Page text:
Friday, June 29, 2007

Eastward Ho.

Whenever I tell people I grew up in Oklahoma, I get one of several reactions:

  • "You don't have an accent..."
  • "Oh."
  • "Like the musical!"
  • Insert random line from said musical right here.
  • "Wow, do you know _______?"
  • "I'm sorry."
My standard response is a sideways grin and "I've had time to get over it." You see, I went to college in Chicago, and now I'm doing market research in New York. That's a different story, though. After all, it's probably not what I thought I'd be doing when I was younger. Actually, it's definitely not what I thought I'd be doing. I never really saw myself leaving Oklahoma, but here I am.

When I end up sharing my story of where I'm from, I think people get this huge romantic sprawl of a tale in their head and then attach it to my life, like I'm a country bumpkin who made good and somehow fought his way to civilization through the powers of higher education. The truth is closer to: Parents got divorced my junior year of high school, moved with dad to Evanston, Illinois, went to school close by, ended up in New York through the dumb luck that is employment fairs.

I sort of pride myself on being a stealth Oklahoman. Unless you ask, there's not a lot about me that screams it. My secret fantasy is that I hide it because I'm certain it would be a huge mark against me if people could pick it up. I picture it as a skeleton in my closet. I secretly think it makes me more interesting and heroic, the same way that movies make closeted homosexuals or other marginalized folk kind of noble. But it's not so. Still, I like that I have this one little spot of weirdness that makes me a little different, even if I look just like the next guy in the next cubicle.

The secret within a secret is that I am almost certain that I'm kidding myself here. I don't know what I'm doing in this city. I sit in bed at night and stare at my ceiling fan and I wonder what would happen if I would scream at the top of my lungs. One of these days it's totally going to happen.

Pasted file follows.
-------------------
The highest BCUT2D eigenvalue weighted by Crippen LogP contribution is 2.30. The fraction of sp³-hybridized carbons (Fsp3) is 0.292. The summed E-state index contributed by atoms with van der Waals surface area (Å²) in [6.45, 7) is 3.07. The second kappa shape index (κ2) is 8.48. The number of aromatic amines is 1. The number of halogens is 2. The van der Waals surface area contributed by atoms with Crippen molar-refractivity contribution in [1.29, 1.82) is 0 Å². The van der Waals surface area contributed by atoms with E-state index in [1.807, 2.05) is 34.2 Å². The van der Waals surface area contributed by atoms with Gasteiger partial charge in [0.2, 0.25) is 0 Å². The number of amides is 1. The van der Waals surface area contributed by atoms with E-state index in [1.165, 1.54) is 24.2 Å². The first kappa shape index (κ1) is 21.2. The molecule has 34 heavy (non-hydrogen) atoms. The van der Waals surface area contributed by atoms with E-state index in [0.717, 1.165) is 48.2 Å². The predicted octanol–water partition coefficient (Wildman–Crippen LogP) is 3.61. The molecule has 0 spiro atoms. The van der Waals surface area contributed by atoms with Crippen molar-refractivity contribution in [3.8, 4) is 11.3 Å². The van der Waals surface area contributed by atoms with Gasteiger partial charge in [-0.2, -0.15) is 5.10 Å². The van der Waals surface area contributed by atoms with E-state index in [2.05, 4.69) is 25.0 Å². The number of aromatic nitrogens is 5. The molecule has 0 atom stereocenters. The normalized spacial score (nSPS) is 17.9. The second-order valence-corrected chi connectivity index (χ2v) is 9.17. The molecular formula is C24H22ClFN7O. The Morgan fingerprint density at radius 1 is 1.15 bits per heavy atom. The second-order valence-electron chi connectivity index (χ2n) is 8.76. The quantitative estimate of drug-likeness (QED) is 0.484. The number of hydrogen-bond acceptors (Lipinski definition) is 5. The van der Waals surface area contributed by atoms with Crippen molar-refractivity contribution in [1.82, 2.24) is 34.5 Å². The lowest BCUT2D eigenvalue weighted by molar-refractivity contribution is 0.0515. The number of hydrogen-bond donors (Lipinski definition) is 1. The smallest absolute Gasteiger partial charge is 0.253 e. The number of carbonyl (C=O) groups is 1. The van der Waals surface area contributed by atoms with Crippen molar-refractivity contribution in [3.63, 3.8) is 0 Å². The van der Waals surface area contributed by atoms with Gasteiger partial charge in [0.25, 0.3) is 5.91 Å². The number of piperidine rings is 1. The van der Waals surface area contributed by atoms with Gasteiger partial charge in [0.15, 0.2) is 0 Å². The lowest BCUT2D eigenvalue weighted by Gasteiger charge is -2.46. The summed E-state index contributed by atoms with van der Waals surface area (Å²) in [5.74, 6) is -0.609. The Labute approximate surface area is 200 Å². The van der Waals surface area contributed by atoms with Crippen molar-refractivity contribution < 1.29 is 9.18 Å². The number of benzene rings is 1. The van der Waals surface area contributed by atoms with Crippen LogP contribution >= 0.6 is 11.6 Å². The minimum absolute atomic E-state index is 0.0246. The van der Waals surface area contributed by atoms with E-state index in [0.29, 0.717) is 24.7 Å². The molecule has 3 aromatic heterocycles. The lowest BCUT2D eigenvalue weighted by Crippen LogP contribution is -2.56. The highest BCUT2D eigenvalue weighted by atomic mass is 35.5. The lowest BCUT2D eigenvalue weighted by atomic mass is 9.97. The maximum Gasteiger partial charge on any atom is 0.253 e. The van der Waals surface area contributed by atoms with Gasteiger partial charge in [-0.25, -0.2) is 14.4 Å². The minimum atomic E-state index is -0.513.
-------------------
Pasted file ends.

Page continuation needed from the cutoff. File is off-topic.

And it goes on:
The secret within a secret within a secret is that I'm pretty sure that one of these days I'm going to say "Fuck It" and pack my bags and head back to Oklahoma. There are complications to that, but I don't really think about those. I just want to go home.

I remember reading vampire stories when I was a kid, and a part of the whole mythology is that vampires have to carry the dirt of their homelands with them, in their coffin, or they whither and die. I'm not a superstitious guy, but I can relate.

I feel completely detached from where I grew up and sometimes that scares the crap out of me and sometimes I don't even care. And then I think about that, and it scares the crap out of me even more.

Five Things That Inspired This Blog.

1.Rejuvenile. A generational look at kickball, goals, betrayal, and growing up. His wife also created Weeds. So, score.

2.How I Paid for College. A novel about adolescent freaking out; kind of like a New Jersey Catcher in the Rye. Heavily fictionalized, but definitely in the spirit of this space.

3.Simply Fired. A wide-scoped blog united by a single, scary, wonderful topic.

4.20Something Essays by 20Something Writers. A good start, but surprisingly myopic. Consider this a more democratic approach to a similar tactic.

5.Courtney Cox's Asshole. The spiritual mother of this blog. Classic, amazing. We laughed 'til we peed. Then we laughed some more.

The Rules of the TwentySomething Freakout.

According to Howe and Strauss, we love ourselves some rules. If you want to post to this blog, there are just a few:

1.E-Mail to receive a posting invite. A quick heads up about what you want to write about is cool, but not required.